by Sarah Bowman
Cream Separators were a common form of milk processing used from their invention in the late 1800s into the 1970s.
Lizbet and Christina would have used a cream separator similar to the one shown here. Please note: The images below were retrieved Feb. 21 2016; links may no longer work.
Dennis Nickerson has his hand on the crank that drove this 1930s Montgomery Ward & Co. cream separator. Raw milk was poured into the large bowl, the crank turned, and eventually cream came out of one spout and skim milk out of the other. FROM: http://www.farmcollector.com/equipment/separators-pasteurizers-and-testers.aspx
Diagram and Description of Cream Separator, taken from https://www.ilri.org/InfoServ/Webpub/fulldocs/ilca_manual4/MilkProcessing.htm The machine is on the left, and the bowl on the right. Description below diagram is direct quote from the International Livestock Research Institute’s website.
The centrifugal separator was invented in 1897. By the turn of the century it had altered the dairy industry by making centralised dairy processing possible for the first time.
It also allowed removal of cream and recovery of the skim milk in a fresh state.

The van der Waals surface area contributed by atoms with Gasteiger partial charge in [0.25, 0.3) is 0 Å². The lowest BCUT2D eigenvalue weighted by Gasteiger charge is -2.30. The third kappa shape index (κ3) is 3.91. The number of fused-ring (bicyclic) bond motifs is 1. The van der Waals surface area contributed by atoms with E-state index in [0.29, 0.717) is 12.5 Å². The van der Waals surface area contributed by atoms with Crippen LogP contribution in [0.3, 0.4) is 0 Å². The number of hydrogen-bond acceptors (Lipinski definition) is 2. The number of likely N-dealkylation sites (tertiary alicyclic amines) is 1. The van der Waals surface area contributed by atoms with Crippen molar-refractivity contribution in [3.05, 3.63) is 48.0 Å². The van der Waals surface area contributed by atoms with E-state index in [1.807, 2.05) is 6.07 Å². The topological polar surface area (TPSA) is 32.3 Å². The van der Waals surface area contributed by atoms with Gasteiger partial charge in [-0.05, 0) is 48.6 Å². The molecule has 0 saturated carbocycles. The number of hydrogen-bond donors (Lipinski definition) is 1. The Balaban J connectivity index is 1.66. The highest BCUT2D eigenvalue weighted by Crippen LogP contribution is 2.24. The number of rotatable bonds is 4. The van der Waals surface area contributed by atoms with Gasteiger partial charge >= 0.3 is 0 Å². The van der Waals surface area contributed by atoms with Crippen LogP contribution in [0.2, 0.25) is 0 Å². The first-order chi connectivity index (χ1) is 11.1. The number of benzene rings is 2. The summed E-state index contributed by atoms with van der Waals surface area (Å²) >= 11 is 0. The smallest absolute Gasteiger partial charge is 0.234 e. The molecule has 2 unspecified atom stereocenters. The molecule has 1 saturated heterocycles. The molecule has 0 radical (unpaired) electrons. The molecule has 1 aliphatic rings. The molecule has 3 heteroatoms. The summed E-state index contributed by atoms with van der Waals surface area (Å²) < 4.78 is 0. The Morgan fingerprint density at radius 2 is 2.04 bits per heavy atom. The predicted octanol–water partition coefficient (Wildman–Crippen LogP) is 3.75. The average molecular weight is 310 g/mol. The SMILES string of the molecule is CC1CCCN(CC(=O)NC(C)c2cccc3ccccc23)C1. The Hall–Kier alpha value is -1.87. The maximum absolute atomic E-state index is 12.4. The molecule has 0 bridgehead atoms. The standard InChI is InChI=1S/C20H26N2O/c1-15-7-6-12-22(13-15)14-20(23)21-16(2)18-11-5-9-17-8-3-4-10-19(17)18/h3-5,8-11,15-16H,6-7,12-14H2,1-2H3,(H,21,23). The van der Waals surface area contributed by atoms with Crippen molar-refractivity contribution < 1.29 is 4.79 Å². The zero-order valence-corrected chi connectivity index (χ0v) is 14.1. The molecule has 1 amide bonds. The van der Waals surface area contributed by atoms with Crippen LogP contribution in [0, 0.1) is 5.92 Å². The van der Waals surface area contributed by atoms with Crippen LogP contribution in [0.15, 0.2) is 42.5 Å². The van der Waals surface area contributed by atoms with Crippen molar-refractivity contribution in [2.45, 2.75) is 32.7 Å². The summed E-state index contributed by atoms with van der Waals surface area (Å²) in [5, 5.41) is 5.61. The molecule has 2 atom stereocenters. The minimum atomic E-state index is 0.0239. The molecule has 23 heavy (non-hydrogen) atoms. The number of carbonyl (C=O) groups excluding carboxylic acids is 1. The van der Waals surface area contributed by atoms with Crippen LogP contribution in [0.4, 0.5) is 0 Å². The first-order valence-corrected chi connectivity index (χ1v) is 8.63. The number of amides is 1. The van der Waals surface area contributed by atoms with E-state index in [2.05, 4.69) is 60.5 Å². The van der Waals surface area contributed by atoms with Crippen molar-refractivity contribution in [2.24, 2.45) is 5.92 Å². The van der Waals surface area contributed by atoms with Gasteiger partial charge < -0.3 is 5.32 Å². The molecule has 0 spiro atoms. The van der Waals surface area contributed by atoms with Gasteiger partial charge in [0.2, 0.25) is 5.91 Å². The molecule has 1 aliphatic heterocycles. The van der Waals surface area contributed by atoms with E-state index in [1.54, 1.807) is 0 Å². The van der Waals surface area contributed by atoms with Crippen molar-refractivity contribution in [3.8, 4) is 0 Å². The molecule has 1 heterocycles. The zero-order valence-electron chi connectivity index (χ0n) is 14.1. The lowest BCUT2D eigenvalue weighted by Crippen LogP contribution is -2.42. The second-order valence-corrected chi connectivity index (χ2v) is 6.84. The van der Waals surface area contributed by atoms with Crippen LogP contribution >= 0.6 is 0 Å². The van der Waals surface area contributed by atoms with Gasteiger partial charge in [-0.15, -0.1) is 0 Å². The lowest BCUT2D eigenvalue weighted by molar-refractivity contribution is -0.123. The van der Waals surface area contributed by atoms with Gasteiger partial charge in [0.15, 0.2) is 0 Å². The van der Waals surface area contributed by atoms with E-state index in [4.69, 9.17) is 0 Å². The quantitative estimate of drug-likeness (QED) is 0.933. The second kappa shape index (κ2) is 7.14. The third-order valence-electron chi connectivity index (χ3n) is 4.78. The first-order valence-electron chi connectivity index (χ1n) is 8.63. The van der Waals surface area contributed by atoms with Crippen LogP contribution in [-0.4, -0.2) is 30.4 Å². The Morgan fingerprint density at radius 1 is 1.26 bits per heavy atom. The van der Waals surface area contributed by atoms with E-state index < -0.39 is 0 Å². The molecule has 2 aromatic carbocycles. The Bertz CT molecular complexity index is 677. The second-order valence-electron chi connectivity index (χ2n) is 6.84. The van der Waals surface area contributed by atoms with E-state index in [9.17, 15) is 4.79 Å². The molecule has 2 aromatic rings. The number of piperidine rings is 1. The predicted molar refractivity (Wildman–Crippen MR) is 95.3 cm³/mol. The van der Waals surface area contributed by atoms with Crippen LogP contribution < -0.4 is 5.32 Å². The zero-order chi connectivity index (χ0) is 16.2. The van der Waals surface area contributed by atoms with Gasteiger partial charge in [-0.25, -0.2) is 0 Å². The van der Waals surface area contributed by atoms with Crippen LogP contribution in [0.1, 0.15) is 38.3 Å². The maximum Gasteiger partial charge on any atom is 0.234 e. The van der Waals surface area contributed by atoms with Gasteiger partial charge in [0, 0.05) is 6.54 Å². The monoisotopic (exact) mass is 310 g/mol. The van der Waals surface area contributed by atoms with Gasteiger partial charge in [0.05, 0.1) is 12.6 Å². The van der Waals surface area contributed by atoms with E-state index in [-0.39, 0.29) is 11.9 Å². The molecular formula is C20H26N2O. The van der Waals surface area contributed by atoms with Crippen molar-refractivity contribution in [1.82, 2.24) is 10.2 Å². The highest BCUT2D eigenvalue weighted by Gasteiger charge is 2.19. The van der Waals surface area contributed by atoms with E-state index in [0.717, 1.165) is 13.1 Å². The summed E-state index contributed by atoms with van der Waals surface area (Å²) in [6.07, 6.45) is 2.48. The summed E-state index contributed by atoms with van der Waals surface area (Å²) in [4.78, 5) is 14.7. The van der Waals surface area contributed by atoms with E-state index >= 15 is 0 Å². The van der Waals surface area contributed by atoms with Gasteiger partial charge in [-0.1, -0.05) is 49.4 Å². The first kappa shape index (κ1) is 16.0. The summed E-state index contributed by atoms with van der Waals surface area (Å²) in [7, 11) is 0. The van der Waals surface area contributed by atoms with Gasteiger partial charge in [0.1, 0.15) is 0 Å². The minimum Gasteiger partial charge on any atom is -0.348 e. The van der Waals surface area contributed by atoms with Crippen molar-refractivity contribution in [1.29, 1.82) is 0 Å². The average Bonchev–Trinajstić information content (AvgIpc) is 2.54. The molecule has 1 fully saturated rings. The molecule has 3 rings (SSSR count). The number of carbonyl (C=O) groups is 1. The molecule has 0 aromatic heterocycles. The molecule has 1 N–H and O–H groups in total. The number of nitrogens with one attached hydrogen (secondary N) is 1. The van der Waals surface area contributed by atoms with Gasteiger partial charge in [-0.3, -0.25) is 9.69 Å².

The separation of cream from milk in the centrifugal separator is based on the fact that when liquids of different specific gravities revolve around the same centre at the same distance with the same angular velocity, a greater centrifugal force is exerted on the heavier liquid than on the lighter one. Milk can be regarded as two liquids of different specific gravities, the serum and the fat.
Milk enters the rapidly revolving bowl at the top, the middle or the bottom of the bowl (Figure 13). When the bowl is revolving rapidly the force of gravity is overcome by the centrifugal force, which is 5000 to 10 000 times greater than gravitational force. Every particle in the rotating vessel is subjected to a force which is determined by the distance of the particle from the axis of rotation and its angular velocity.
Base and Bowl Shell
Disks for Separator Bowl
IMAGES FROM http://grassfood.me/2013/05/23/separating-liquid-gold-part-1-assembling-the-cream-separator/ See the website for assembly photos and instructions.